Mike[ref]Obviously not his real name ...[/ref] was one of the smallest Scouts I'd ever seen. He was skinny, a little short for his age, and approached every conversation with a demure attitude that betrayed his real thirst for involvement in the group.

I got to know Mike pretty well after he joined the Scout Troop. He loved playing with Legos. He thought Magic cards were a wasted of time. He was afraid of getting lost in the woods and always carried his grandpa's old compass. Mike was a very fun kid; he was complex in his interests and, once he opened up, one of the most endearing people you'd ever meet.

As we got closer and closer to summer camp, though, he started to skip Troop meetings. We'd announce that meal planning would happen the next week and not see him for two. We'd start planning tent partners, and he'd sneak out the door with his parents and head home. When we passed around the final sign up sheet for attendees I saw him tear up as he passed the envelope to the next boy.

That week was the Troop Committee meeting when all of the adult leaders gathered together to plan the next month of activities. The first item on the agenda: "scholarships" for Scouts to attend summer camp.

Seriously, it's only $200. If someone is asking for a hand-out like that, they really shouldn't be going to camp.

The monotonous conversation continued for another fifteen minutes with just about every leader echoing the same sentiment. Boys who couldn't otherwise afford to attend camp should work harder to fund raise. We already provided them with candy and popcorn and wreathes to sell. They could collect cans. They could mow lawns. Anyone asking for extra help from the Troop was lazy and didn't deserve it.

Mike's dad just lost his job, and his mom's been unemployed and disabled for the past year. He got his uniform from Goodwill. All of the money he raised from Troop fundraisers went to pay for his annual dues. Without a sponsorship, he won't be coming to camp with us.

As everyone had piled on with the talk of lazy Scouts or absentee parents, they overlooked a very important fact: not everyone's story is the same.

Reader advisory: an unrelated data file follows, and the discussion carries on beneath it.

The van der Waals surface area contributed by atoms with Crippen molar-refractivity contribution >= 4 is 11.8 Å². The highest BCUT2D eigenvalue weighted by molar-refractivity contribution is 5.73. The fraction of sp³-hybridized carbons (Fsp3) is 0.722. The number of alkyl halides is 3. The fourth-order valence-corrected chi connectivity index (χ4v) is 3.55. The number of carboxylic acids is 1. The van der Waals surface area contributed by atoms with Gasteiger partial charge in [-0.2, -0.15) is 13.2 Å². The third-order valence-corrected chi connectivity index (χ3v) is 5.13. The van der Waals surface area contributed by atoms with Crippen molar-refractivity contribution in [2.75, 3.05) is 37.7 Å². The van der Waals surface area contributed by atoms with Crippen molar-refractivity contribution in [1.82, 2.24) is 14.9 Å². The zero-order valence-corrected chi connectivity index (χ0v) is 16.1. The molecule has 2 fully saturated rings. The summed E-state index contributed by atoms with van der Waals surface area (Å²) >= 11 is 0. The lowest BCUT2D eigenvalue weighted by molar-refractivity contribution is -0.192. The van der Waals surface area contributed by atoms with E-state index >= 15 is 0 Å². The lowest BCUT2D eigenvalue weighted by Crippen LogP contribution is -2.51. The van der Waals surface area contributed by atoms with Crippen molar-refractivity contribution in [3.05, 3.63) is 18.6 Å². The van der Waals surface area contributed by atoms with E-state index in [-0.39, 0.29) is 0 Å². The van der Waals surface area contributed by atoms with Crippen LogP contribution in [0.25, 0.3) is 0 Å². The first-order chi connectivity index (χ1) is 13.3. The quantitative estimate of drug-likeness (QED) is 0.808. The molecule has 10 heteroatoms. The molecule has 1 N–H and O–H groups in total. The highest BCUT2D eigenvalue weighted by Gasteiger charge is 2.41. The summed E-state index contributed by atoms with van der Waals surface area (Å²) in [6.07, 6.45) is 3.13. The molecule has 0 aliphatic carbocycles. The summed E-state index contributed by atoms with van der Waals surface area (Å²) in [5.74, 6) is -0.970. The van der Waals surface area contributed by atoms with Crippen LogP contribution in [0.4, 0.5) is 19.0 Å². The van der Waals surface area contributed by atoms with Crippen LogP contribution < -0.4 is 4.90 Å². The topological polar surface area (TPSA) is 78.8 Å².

Websites and Blogging

I came across a very similar story today on Facebook:

Can someone please explain the thought process behind someone using a crowd funding campaign to pay for them to blog?

The sentiment in response to this question was remarkably similar to that of the Scout leaders in the earlier story:

  • Poor work ethic
  • "Get rich quick" expectations
  • Mocking the concept entirely

All of these responses reflect the same mistake as the earlier story as well: not everyone's situation is the same.

Not everyone has the technical know-how to build a site.[ref]If the end goal is to monetize the site, utilizing a free hosting platform is likely not an option.[/ref] Not everyone has the freedom to write what they want when they want, either. A writer friend of mine gave up her dream of writing because she had to work 80+ hours a week just to provide for her kids. Taking time out to build a blog/audience from scratch was not an option.

Others are in a position where writing will put them (or their families) in professional or personal danger. Moving forward without some sort of backing is inadvisable in many of these circumstances.

A crowd-funding campaign, however, does two things for the fundraiser:

  1. It gives them a financial cushion to protect from the potential impact of their endeavor being a failure. Not every blog can grow to provide a reliable income. Many are true labors of love with revenues that barely - if at all - cover the cost of the domain.[ref]I explicitly omit advertising on this site as part of my personal campaign to help clean up the crappy state of the web. I accept donations through Gratipay that used to cover $7/week. That covers the domain, my CDN, and part of the services that make this site go. But $364/year comes nowhere close to being a sustainable income.[/ref]
  2. It helps gauge whether or not a market exists for a particular idea or product, again helping to minimize the risk of the endeavor being a failure.

Why do people create crowdfunding campaigns for their blogs? For the same reason people ask for money to help create a project, sponsor attendance of a conference, pay off a burdensome debt, cover the costs of a memorial service, or attend Boy Scout summer camp.

You don't have to understand why someone wants your help living their dream. Just recognize that, if you're already living yours, you might just have been in a better place to get there; their road might be harder to walk.